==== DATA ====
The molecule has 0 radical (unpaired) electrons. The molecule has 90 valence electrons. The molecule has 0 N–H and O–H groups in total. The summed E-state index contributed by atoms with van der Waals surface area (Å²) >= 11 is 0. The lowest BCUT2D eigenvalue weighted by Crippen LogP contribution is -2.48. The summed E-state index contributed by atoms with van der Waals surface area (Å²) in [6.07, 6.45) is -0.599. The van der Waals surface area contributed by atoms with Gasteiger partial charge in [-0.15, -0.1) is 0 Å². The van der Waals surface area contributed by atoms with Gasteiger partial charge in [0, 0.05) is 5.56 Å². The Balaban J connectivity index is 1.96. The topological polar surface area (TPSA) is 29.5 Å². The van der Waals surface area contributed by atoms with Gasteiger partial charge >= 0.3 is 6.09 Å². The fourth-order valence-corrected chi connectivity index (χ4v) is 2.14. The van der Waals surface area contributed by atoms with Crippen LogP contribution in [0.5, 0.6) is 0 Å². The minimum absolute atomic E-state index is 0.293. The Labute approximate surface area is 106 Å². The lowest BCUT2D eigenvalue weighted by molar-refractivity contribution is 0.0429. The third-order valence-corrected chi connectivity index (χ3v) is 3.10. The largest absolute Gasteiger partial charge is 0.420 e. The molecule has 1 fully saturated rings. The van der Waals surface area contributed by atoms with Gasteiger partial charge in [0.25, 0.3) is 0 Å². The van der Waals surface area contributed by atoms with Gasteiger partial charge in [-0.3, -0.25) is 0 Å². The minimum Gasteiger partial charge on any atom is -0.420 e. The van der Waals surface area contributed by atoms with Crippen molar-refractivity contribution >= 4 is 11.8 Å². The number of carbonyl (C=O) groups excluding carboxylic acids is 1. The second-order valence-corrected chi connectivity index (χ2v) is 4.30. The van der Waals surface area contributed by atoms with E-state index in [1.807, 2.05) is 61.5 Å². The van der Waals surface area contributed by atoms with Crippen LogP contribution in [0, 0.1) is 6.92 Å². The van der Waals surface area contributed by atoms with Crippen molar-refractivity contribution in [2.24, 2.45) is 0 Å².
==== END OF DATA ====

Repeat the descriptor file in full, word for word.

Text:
The molecule has 0 radical (unpaired) electrons. The molecule has 90 valence electrons. The molecule has 0 N–H and O–H groups in total. The summed E-state index contributed by atoms with van der Waals surface area (Å²) >= 11 is 0. The lowest BCUT2D eigenvalue weighted by Crippen LogP contribution is -2.48. The summed E-state index contributed by atoms with van der Waals surface area (Å²) in [6.07, 6.45) is -0.599. The van der Waals surface area contributed by atoms with Gasteiger partial charge in [-0.15, -0.1) is 0 Å². The van der Waals surface area contributed by atoms with Gasteiger partial charge in [0, 0.05) is 5.56 Å². The Balaban J connectivity index is 1.96. The topological polar surface area (TPSA) is 29.5 Å². The van der Waals surface area contributed by atoms with Gasteiger partial charge >= 0.3 is 6.09 Å². The fourth-order valence-corrected chi connectivity index (χ4v) is 2.14. The van der Waals surface area contributed by atoms with Crippen LogP contribution in [0.5, 0.6) is 0 Å². The minimum absolute atomic E-state index is 0.293. The Labute approximate surface area is 106 Å². The lowest BCUT2D eigenvalue weighted by molar-refractivity contribution is 0.0429. The third-order valence-corrected chi connectivity index (χ3v) is 3.10. The largest absolute Gasteiger partial charge is 0.420 e. The molecule has 1 fully saturated rings. The van der Waals surface area contributed by atoms with Gasteiger partial charge in [0.25, 0.3) is 0 Å². The van der Waals surface area contributed by atoms with Gasteiger partial charge in [-0.3, -0.25) is 0 Å². The minimum Gasteiger partial charge on any atom is -0.420 e. The van der Waals surface area contributed by atoms with Crippen molar-refractivity contribution >= 4 is 11.8 Å². The number of carbonyl (C=O) groups excluding carboxylic acids is 1. The second-order valence-corrected chi connectivity index (χ2v) is 4.30. The van der Waals surface area contributed by atoms with E-state index in [1.807, 2.05) is 61.5 Å². The van der Waals surface area contributed by atoms with Crippen LogP contribution in [0, 0.1) is 6.92 Å². The van der Waals surface area contributed by atoms with Crippen molar-refractivity contribution in [2.24, 2.45) is 0 Å².